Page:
Traditionally, most would-be writers had to submit their work to countless publishers before getting anyone to consider it. And if any editor did bother to peruse the manuscript, the upshot was most likely a letter of rejection. Because name recognition goes a long way toward mounting a successful book marketing campaign, many editors and agents preferred to work with previously published authors. This left the unknown writer in a bind. How to get recognized by a publisher without an agent? How to secure an agent without having name recognition?

Traditional publishing houses are not necessarily in the business of bringing new literary talent to the reading public. First and foremost, traditional publishing houses are in business to make money. They search for marketable writers with name recognition, those who craft good stories that will sell to a large audience. Authors take their traditional 15 percent cut and royalties, leaving the publishing house with the bulk of the proceeds from book sales.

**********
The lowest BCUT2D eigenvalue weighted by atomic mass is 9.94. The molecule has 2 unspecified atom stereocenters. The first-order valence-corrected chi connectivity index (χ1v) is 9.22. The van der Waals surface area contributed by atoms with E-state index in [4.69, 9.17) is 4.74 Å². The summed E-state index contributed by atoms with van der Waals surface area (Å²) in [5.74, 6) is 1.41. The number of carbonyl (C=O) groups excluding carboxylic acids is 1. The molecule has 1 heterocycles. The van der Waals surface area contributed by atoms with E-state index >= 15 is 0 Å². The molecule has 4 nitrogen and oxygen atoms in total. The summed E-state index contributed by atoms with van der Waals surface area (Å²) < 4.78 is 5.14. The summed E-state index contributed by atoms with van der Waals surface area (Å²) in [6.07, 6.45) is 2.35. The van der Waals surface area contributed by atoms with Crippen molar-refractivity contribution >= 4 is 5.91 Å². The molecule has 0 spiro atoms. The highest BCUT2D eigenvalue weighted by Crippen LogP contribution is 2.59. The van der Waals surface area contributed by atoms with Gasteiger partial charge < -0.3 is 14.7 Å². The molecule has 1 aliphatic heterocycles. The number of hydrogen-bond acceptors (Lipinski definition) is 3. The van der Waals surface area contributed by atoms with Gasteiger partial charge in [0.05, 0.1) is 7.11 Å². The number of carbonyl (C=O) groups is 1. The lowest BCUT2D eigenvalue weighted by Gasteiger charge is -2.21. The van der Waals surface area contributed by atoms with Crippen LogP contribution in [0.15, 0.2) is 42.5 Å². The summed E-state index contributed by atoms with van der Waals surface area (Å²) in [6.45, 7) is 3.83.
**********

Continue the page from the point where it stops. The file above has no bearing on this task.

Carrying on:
The Internet has proven to be a great equalizer, giving voice to the average person who has something to say. Witness the explosion of personal blogs on sites like MySpace and Facebook. The latest leveling on the literary playing field has come in the form of self-publishing sites. Would-be authors no longer have to pursue literary agents or beg editors to peruse their work.

For a small fee, these online publishing firms will transform an author’s manuscript into a bound book, complete with glossy cover and ISBN barcode. Because these enterprises function by print-on-demand, initial financial outlays are kept to a minimum.

The current recession is impacting book sales nationally. Everyone in the bookmaking business is suffering—traditional publishing houses, book sellers, editors, literary agents—except the print-on-demand entrepreneur, who stands ready to give the little guy who has something to say a venue for his voice.

Humane Medicine column debuts in JAAPA